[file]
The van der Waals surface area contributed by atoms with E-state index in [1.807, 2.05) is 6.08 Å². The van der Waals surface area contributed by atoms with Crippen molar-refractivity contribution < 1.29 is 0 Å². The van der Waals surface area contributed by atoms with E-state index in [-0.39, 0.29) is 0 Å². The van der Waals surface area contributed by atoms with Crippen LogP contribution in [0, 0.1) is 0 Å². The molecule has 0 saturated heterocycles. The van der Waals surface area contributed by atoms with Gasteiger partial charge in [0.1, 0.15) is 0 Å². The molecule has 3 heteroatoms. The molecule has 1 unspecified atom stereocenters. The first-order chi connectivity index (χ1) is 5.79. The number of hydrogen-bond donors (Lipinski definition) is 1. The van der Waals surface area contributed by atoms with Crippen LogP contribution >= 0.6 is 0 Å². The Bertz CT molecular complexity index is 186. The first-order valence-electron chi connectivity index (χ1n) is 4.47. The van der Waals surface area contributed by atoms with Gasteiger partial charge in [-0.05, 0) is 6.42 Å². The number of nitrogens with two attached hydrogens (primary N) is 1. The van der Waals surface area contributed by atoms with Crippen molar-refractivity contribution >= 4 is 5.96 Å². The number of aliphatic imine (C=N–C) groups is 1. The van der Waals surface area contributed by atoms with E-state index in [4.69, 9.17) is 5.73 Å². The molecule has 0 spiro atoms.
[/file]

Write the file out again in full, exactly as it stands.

The van der Waals surface area contributed by atoms with E-state index in [1.807, 2.05) is 6.08 Å². The van der Waals surface area contributed by atoms with Crippen molar-refractivity contribution < 1.29 is 0 Å². The van der Waals surface area contributed by atoms with E-state index in [-0.39, 0.29) is 0 Å². The van der Waals surface area contributed by atoms with Crippen LogP contribution in [0, 0.1) is 0 Å². The molecule has 0 saturated heterocycles. The van der Waals surface area contributed by atoms with Gasteiger partial charge in [0.1, 0.15) is 0 Å². The molecule has 3 heteroatoms. The molecule has 1 unspecified atom stereocenters. The first-order chi connectivity index (χ1) is 5.79. The number of hydrogen-bond donors (Lipinski definition) is 1. The van der Waals surface area contributed by atoms with Crippen LogP contribution >= 0.6 is 0 Å². The Bertz CT molecular complexity index is 186. The first-order valence-electron chi connectivity index (χ1n) is 4.47. The van der Waals surface area contributed by atoms with Gasteiger partial charge in [-0.05, 0) is 6.42 Å². The number of nitrogens with two attached hydrogens (primary N) is 1. The van der Waals surface area contributed by atoms with Crippen molar-refractivity contribution >= 4 is 5.96 Å². The number of aliphatic imine (C=N–C) groups is 1. The van der Waals surface area contributed by atoms with E-state index in [4.69, 9.17) is 5.73 Å². The molecule has 0 spiro atoms.